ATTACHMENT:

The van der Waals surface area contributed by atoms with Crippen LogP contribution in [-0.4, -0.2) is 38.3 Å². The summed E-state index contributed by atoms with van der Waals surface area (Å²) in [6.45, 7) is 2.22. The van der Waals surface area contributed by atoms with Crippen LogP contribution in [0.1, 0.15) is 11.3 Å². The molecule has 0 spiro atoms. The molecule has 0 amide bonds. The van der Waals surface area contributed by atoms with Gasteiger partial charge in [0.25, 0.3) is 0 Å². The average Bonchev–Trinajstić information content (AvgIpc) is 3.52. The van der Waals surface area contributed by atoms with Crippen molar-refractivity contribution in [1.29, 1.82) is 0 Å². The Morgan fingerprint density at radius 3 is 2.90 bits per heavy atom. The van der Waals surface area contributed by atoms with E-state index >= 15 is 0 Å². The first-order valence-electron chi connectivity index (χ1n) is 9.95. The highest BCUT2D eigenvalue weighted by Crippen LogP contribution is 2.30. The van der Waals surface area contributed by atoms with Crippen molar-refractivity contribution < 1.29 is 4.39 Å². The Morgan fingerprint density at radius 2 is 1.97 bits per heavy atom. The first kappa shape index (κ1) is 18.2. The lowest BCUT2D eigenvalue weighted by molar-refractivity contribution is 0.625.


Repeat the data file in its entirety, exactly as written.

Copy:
The van der Waals surface area contributed by atoms with Crippen LogP contribution in [-0.4, -0.2) is 38.3 Å². The summed E-state index contributed by atoms with van der Waals surface area (Å²) in [6.45, 7) is 2.22. The van der Waals surface area contributed by atoms with Crippen LogP contribution in [0.1, 0.15) is 11.3 Å². The molecule has 0 spiro atoms. The molecule has 0 amide bonds. The van der Waals surface area contributed by atoms with Gasteiger partial charge in [0.25, 0.3) is 0 Å². The average Bonchev–Trinajstić information content (AvgIpc) is 3.52. The van der Waals surface area contributed by atoms with Crippen molar-refractivity contribution in [1.29, 1.82) is 0 Å². The Morgan fingerprint density at radius 3 is 2.90 bits per heavy atom. The van der Waals surface area contributed by atoms with E-state index >= 15 is 0 Å². The first-order valence-electron chi connectivity index (χ1n) is 9.95. The highest BCUT2D eigenvalue weighted by Crippen LogP contribution is 2.30. The van der Waals surface area contributed by atoms with Crippen molar-refractivity contribution < 1.29 is 4.39 Å². The Morgan fingerprint density at radius 2 is 1.97 bits per heavy atom. The first kappa shape index (κ1) is 18.2. The lowest BCUT2D eigenvalue weighted by molar-refractivity contribution is 0.625.